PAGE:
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Is "Sober Curious" Becoming More Popular?

Published December 26, 2019 By Addiction Helpline America

When we say things are popular, we mean that they are trending and what people are finding them cool to have, see, or do. These range from fashion trends to celebrity trends to behavior trends—among them is sober curious. Drinking has always been portrayed as the ultimate way to have fun. Conversely, abstaining, or not drinking, is seen as a tacit indication that you struggle with alcoholism, which is stigmatized, or that you are a virtue-signaling person who does not know how to have a good time.

However, recently, a shift has taken place—having it all, without alcohol. People who drink less or do not drink at all are no longer stigmatized. They can freely broadcast their abstinence with pride, even on social media. Nowadays, the sight of someone sipping an alcohol-free beverage or deliberately hanging out in a non-alcohol environment can simply mean that he or she does not see alcohol as all there is to enjoying life. Chances are, the person could be considered sober curious.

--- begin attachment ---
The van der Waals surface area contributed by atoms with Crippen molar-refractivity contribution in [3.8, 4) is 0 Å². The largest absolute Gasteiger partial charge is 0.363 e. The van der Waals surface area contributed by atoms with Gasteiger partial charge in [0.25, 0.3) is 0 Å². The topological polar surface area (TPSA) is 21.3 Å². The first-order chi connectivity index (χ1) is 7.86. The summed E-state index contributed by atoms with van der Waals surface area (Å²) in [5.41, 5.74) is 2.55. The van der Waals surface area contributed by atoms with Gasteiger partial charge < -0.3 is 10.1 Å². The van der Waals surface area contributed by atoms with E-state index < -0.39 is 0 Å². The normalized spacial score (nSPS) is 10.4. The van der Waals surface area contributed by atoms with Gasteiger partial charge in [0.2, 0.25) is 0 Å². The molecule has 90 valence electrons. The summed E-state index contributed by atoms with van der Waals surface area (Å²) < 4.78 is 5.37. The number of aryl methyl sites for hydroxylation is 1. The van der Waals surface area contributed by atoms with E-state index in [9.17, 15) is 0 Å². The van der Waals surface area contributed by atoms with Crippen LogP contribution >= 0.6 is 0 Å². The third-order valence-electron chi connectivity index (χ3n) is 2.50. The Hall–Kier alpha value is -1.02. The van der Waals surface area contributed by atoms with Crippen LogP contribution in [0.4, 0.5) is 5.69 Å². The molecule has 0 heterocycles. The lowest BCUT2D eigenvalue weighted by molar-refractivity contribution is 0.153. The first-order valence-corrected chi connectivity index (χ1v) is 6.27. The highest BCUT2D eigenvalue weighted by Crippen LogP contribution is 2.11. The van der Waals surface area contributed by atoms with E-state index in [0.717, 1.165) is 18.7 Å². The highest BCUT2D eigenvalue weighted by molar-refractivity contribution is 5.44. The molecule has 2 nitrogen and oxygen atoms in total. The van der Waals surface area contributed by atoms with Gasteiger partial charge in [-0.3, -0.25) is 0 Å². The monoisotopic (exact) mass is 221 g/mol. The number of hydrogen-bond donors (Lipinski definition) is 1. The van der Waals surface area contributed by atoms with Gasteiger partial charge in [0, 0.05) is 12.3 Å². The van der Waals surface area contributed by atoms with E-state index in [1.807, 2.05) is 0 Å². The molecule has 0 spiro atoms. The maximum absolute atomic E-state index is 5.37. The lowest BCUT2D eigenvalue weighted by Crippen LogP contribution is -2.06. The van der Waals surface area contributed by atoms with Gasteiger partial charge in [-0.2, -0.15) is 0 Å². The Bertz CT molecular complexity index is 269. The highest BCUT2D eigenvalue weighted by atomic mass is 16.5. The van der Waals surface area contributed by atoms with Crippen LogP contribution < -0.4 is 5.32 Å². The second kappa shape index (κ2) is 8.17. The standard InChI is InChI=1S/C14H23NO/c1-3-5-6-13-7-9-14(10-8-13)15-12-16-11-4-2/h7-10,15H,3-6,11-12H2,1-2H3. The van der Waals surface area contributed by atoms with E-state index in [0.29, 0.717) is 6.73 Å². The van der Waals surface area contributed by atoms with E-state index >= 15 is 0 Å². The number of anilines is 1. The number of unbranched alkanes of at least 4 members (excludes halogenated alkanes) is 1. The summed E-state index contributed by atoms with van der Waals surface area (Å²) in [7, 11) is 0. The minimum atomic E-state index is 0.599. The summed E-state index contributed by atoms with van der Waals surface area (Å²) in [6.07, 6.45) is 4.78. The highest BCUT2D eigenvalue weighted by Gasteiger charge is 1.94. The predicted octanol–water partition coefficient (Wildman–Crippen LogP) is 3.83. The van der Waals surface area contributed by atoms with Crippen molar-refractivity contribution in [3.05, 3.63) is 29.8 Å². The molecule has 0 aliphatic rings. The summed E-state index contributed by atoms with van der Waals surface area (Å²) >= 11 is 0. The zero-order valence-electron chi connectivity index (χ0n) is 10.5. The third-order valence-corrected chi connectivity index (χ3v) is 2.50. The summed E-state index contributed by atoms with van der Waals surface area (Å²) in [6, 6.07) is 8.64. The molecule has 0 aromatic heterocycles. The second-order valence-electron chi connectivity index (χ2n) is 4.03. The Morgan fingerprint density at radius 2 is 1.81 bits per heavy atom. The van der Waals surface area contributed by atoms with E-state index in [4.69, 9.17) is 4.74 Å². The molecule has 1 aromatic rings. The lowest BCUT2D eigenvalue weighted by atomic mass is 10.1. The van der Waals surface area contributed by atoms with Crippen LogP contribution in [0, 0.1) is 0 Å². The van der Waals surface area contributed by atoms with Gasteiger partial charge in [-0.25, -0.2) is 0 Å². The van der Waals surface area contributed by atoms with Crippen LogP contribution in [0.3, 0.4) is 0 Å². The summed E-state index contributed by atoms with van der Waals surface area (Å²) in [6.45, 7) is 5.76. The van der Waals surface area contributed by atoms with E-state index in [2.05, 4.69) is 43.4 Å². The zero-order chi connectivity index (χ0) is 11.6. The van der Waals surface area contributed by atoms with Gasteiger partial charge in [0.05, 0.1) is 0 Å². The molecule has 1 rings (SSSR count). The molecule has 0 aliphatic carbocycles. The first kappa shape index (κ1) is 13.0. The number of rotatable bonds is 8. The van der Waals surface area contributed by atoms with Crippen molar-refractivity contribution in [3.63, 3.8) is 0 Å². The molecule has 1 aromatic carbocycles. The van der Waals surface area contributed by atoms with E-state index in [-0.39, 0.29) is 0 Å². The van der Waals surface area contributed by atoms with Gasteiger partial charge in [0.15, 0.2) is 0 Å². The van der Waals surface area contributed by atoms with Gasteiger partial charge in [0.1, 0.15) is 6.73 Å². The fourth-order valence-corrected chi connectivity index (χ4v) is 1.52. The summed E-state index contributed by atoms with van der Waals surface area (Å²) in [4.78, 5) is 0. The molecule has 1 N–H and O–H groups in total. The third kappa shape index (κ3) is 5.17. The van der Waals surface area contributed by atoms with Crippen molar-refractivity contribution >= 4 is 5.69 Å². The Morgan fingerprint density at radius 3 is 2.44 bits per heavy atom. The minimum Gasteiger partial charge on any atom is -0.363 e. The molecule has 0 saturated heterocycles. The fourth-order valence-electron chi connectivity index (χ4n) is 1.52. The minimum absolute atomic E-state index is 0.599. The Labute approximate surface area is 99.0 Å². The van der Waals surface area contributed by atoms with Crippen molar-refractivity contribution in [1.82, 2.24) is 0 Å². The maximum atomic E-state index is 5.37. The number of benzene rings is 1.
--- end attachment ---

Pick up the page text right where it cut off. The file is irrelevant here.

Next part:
What Does It Mean to Be Sober Curious?

During recent years, wellness has become popular, with sobriety being like a cherry on top of the sundae. People have come to realize that they can eat healthy, meditate, workout, and pursue other activities that pertain to self-care—but none of it matters if they spend their days filling their bodies with drugs or alcohol.

A night of heavy drinking is likely to leave your head throbbing with regrets for several days. Throughout that time, you are less likely to attend to your wellness or be productive in any way. Of course, that is not how most people prefer to live; almost everyone would rather be energized, happy, and rational. Achieving that is possible—if you stay alcohol-free. More and more people are recognizing that alcohol keeps them from living the way they want to. Therefore, out goes alcohol. Others sense that their drinking is becoming hurtful and unhealthy due to hangovers and other concerns about the consequences of such behavior. This presents a clear choice: stop drinking and enjoy healthy changes or continue drinking and suffer from deteriorating health.